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Hollande falls in opinion polls

President marks 100 days in power but voters say he has not moved fast enough on jobs

TODAY marks the symbolic 100 days in power for President Hollande but, coming just a few days after his 58th birthday, opinion polls give him little to celebrate on his holiday at the Fort de Brégançon in the Var - his popularity has slumped to 46% from 56% last month.

The Ifop survey showed a drop in support for Hollande while at the same point during the Sarkozy presidency the former president notched up a 69% satisfaction rating.

In voters' eyes Hollande has not moved fast enough to improve the jobs situation or stop company closures.

His first measures were to sweep aside changes introduced by his predecessor: The social VAT scheme to ease the social charge burden on companies was killed off before it started, the cut in tax on overtime hours was dumped, the bouclier fiscal tax cap for the wealthy was shelved and plans were introduced for an "exceptional contribution" from households with more than €1.3million of wealth.

He has also restored a partial return to retirement at 60, a rise in the smic minimum wage of 2% to €1425.67, a 25% increase in the allocation de rentrée scolaire child benefit - and, alongside this, cut pay for public sector bosses to a maximum of €450,000 and imposed a pay cut for himself and his ministers.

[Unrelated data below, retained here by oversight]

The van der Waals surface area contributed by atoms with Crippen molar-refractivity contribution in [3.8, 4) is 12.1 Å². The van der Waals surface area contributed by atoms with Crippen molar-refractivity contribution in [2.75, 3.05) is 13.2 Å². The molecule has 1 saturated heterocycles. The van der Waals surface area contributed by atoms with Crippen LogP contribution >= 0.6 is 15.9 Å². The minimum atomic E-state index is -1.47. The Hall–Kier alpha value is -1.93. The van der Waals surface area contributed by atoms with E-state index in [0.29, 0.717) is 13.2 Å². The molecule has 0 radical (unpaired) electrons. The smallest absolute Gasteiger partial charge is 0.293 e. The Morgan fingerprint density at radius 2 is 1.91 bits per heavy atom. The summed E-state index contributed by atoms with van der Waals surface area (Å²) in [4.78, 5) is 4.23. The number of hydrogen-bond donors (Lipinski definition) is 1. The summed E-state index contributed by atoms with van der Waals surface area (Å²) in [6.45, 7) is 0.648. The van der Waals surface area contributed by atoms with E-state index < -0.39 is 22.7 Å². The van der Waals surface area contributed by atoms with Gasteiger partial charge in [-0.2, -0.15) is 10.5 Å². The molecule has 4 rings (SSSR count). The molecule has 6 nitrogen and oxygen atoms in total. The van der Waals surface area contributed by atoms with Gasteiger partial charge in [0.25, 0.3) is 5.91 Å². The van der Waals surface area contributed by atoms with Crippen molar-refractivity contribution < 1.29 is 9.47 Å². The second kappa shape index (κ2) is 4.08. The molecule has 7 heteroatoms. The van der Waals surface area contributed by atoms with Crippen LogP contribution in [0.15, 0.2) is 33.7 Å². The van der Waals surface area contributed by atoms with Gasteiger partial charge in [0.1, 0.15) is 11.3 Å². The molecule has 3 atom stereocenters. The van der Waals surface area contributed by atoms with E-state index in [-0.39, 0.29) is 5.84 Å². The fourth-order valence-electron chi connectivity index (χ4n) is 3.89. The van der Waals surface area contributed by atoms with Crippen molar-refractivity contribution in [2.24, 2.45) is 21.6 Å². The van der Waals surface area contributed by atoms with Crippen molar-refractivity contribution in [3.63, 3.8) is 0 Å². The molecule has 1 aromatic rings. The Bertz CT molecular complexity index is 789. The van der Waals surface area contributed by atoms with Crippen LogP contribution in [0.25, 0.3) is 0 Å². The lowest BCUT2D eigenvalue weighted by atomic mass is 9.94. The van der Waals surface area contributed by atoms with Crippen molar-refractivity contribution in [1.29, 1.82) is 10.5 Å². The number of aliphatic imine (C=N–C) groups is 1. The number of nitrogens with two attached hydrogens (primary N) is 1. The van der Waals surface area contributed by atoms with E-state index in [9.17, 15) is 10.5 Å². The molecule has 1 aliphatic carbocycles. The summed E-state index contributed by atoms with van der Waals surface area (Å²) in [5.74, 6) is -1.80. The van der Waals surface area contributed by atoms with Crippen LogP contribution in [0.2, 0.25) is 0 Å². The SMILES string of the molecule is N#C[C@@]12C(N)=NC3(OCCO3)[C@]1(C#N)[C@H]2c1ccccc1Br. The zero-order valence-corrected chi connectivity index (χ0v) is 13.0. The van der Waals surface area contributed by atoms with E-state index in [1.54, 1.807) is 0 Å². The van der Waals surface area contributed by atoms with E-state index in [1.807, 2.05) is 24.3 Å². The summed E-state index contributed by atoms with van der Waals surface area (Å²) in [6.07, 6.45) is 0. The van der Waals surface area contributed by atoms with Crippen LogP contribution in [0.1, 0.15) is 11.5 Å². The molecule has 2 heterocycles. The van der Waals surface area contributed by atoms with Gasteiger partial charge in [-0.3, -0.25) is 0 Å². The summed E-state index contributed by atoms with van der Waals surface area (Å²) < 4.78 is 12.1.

However, unemployment has risen 1.1% to get above the symbolic 10% mark and although today's figures from national statistics body Insee show that France recorded zero growth for the third month in a row - commentators still forecast the country will be in recession by the autumn.

Rising fuel prices will not help and this morning Economy Minister Piere Moscovici promised measures later this month to limit increases, which are now nearing their March-April record.

Then, in September, Hollande's government plans several important measures with the new budget for 2013 and measures for funding the social welfare programme alongside a job creation programme and plans to ease housing problems.

* Hollande takes a break from his holiday today to join Interior Minister Manuel Valls in Pierrefeu-du-Var to meet gendarmes and offer condolences for the deaths of the two female officers killed while investigating a break-in in June.
Photo: Matthieu Riegler

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